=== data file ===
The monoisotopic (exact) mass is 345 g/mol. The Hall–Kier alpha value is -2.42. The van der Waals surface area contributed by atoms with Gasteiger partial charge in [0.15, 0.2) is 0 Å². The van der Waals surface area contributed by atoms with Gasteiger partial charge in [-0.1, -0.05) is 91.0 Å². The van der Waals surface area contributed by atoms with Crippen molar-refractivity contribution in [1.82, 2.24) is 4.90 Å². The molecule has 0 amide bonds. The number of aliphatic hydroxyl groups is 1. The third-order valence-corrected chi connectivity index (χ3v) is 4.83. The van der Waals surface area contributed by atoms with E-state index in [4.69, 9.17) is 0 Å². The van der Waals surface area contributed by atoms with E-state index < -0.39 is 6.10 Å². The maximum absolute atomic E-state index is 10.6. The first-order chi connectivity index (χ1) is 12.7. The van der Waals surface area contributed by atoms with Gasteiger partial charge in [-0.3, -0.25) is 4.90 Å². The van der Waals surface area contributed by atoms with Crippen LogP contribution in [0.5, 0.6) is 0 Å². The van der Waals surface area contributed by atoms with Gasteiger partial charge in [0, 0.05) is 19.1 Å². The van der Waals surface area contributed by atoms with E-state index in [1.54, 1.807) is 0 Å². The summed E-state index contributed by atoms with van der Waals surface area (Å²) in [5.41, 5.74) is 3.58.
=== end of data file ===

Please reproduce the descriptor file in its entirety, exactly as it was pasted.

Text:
The monoisotopic (exact) mass is 345 g/mol. The Hall–Kier alpha value is -2.42. The van der Waals surface area contributed by atoms with Gasteiger partial charge in [0.15, 0.2) is 0 Å². The van der Waals surface area contributed by atoms with Gasteiger partial charge in [-0.1, -0.05) is 91.0 Å². The van der Waals surface area contributed by atoms with Crippen molar-refractivity contribution in [1.82, 2.24) is 4.90 Å². The molecule has 0 amide bonds. The number of aliphatic hydroxyl groups is 1. The third-order valence-corrected chi connectivity index (χ3v) is 4.83. The van der Waals surface area contributed by atoms with E-state index in [4.69, 9.17) is 0 Å². The van der Waals surface area contributed by atoms with E-state index < -0.39 is 6.10 Å². The maximum absolute atomic E-state index is 10.6. The first-order chi connectivity index (χ1) is 12.7. The van der Waals surface area contributed by atoms with Gasteiger partial charge in [-0.3, -0.25) is 4.90 Å². The van der Waals surface area contributed by atoms with Crippen LogP contribution in [0.5, 0.6) is 0 Å². The van der Waals surface area contributed by atoms with Gasteiger partial charge in [0, 0.05) is 19.1 Å². The van der Waals surface area contributed by atoms with E-state index in [1.54, 1.807) is 0 Å². The summed E-state index contributed by atoms with van der Waals surface area (Å²) in [5.41, 5.74) is 3.58.